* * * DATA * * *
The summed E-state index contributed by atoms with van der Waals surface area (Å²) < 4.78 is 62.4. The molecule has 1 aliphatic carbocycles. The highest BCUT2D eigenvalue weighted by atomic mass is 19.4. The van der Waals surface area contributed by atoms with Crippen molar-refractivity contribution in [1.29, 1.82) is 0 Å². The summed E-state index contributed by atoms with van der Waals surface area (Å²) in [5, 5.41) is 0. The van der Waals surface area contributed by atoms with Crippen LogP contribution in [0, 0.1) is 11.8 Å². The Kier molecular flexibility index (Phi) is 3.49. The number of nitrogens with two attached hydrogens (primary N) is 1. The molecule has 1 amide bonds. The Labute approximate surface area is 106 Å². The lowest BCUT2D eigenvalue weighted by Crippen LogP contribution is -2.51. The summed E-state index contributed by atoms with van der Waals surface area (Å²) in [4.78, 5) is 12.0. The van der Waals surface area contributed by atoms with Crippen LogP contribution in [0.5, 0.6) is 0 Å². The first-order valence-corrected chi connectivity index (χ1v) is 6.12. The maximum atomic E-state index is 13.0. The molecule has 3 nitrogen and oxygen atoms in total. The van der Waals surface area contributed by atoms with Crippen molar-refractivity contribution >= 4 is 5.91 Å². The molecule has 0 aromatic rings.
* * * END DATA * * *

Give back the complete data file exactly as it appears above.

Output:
The summed E-state index contributed by atoms with van der Waals surface area (Å²) < 4.78 is 62.4. The molecule has 1 aliphatic carbocycles. The highest BCUT2D eigenvalue weighted by atomic mass is 19.4. The van der Waals surface area contributed by atoms with Crippen molar-refractivity contribution in [1.29, 1.82) is 0 Å². The summed E-state index contributed by atoms with van der Waals surface area (Å²) in [5, 5.41) is 0. The van der Waals surface area contributed by atoms with Crippen LogP contribution in [0, 0.1) is 11.8 Å². The Kier molecular flexibility index (Phi) is 3.49. The number of nitrogens with two attached hydrogens (primary N) is 1. The molecule has 1 amide bonds. The Labute approximate surface area is 106 Å². The lowest BCUT2D eigenvalue weighted by Crippen LogP contribution is -2.51. The summed E-state index contributed by atoms with van der Waals surface area (Å²) in [4.78, 5) is 12.0. The van der Waals surface area contributed by atoms with Crippen LogP contribution in [0.5, 0.6) is 0 Å². The first-order valence-corrected chi connectivity index (χ1v) is 6.12. The maximum atomic E-state index is 13.0. The molecule has 3 nitrogen and oxygen atoms in total. The van der Waals surface area contributed by atoms with Crippen molar-refractivity contribution >= 4 is 5.91 Å². The molecule has 0 aromatic rings.